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What Squirrels Can Teach Us About Winter Food Storage

What Squirrels Can Teach Us About Winter Food Storage

Image source: Pixabay.com

Stockpiling is the act of preparing food and supplies, and storing in a cool, dry place to best equip oneself for winter, storm and emergency. Animals have been doing this for thousands of years, and it plays a major role in the survival of those species from season to season.

We can take a note from nature and learn more about how to best prepare our emergency food stores by simply observing animals. Squirrels are fun creatures to observe, but they are also highly effective at storing food to prepare for colder seasons. Here are three beneficial tips you can implement this year, learned from the squirrels:

1. Start your own ‘midden’

Several species of squirrels bury food underground for winter, digging up hidden stores when food supply is scarce. However, select species rely on community by keeping their food supplies in a central location known as a midden. This is located at a central place within their territory, and all squirrels in that territory have access to the food supply. By using this strategy, all squirrels have an ample supply of food, and rely on each other to gather what is needed. They use teamwork.

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It’s an intricate survival technique, but one you can implement as well. Start your own “midden” within your family or neighborhood. Gather supplies in a central location like a storage shed or cellar. Make sure everyone has equal access to food and water supplies during time of need, and encourage each participating group to contribute proportionately to food stores.

2. Dry fruits and vegetables

Mushroom jerky may not sound very appetizing, but it is one way that squirrels store food for optimum nutrition. Some species of squirrel eat wild mushrooms but only after hanging the fungi in trees to let it dry. This allows for easier food storage in winter. Drying fruits, vegetables and even fungi during peak season will preserve the most nutrition (as opposed to cooking first, and then storing). Drying foods not only preserves your winter storm emergency food, but also lessens the chance of larvae and small bugs invading food stores.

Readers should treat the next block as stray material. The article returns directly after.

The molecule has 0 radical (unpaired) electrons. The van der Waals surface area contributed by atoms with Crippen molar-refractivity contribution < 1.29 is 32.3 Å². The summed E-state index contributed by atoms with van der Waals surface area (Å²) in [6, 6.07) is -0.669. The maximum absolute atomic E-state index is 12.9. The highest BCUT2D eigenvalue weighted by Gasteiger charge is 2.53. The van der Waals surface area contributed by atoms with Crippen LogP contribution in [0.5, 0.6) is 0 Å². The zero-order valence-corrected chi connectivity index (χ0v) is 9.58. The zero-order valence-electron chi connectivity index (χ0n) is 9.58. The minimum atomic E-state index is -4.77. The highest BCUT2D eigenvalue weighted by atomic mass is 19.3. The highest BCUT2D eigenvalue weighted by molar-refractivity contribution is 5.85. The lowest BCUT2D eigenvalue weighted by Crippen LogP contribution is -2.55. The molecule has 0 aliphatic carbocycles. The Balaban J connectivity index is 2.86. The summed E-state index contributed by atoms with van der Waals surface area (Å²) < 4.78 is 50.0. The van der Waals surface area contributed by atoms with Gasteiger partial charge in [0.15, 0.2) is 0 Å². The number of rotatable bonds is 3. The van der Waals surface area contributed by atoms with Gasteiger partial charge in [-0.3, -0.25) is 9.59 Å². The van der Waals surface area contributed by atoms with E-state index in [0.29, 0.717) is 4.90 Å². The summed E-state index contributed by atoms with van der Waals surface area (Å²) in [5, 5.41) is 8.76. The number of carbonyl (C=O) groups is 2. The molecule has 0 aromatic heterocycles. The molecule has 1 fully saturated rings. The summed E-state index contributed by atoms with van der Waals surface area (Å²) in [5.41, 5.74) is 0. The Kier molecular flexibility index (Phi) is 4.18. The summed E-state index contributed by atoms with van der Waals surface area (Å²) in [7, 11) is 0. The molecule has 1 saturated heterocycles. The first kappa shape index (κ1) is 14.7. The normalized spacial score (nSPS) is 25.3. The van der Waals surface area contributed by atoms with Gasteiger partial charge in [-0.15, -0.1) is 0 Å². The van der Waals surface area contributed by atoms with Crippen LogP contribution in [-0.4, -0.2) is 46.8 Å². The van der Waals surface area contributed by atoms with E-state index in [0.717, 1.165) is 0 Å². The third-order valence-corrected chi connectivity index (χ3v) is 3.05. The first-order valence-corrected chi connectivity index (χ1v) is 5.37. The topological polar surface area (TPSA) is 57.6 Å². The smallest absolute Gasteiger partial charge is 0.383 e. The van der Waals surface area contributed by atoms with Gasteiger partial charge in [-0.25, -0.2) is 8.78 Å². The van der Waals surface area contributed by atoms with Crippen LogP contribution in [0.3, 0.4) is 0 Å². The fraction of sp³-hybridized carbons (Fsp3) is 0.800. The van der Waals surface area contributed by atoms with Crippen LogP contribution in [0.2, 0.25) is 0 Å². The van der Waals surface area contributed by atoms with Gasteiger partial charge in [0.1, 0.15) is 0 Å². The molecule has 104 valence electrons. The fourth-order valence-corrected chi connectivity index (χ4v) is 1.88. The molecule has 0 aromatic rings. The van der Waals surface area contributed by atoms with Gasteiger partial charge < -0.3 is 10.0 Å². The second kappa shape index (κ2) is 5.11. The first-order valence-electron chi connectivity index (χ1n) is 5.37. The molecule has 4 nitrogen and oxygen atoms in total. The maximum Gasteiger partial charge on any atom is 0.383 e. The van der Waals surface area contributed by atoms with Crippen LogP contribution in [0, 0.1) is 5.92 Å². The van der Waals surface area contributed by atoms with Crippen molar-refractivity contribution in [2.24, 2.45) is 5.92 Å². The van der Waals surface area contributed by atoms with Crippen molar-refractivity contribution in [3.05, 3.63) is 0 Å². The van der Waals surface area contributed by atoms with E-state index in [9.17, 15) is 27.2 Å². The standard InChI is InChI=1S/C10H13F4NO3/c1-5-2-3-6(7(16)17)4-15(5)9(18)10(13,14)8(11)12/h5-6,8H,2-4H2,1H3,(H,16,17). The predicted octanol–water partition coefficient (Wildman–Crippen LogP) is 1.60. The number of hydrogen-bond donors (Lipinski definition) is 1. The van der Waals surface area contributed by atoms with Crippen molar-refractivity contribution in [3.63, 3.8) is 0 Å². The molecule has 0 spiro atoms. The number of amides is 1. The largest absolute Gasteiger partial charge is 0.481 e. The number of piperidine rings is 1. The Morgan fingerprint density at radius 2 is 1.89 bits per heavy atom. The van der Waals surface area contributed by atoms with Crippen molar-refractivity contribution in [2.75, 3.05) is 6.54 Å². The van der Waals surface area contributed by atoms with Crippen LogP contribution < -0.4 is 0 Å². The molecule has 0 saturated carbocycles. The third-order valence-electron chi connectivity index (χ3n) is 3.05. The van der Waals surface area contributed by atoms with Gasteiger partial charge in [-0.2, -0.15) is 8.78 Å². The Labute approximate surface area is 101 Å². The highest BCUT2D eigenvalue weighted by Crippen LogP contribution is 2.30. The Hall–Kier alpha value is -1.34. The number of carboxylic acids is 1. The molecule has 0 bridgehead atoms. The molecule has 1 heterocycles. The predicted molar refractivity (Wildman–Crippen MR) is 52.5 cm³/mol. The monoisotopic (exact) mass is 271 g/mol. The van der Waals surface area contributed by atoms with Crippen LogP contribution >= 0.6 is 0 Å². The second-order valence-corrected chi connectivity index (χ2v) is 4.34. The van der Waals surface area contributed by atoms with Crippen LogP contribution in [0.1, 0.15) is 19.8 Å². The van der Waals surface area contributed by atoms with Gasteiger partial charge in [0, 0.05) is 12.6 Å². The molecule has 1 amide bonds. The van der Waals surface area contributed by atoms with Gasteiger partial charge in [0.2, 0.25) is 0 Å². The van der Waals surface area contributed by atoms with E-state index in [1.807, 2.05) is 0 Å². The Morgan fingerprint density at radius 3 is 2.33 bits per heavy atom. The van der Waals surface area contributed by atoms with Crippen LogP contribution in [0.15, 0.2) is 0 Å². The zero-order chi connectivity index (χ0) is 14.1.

3. Store for peak nutrition

Squirrels eat seasonally and bury the leftovers to preserve nutritional benefit. We can take a note from squirrels’ eating patterns, and eat seasonally, as well. Harvest fruits and vegetables during peak season, and dry or can them to preserve as much nutrition as possible. During winter, it can be increasingly difficult for us to get adequate supply of vitamin D because of the earth’s angle to the sun and because of short daylight hours. Vitamin D is important for healthy bone growth and formation. Try canning foods rich in vitamin D such as spinach and potatoes during their peak season and store them in a cool, dry place. Squirrels also store food underground to keep it safe from seasonal weather and other predators. Similarly, choose to store your goods in a pantry or underground cellar.

Use these three simple tips to ready your supplies this season. By observing nature and following a squirrel’s natural instinct, we can learn a great deal about beneficial, safe food storage.

What else could we learn from the squirrels? Share your tips in the section below:

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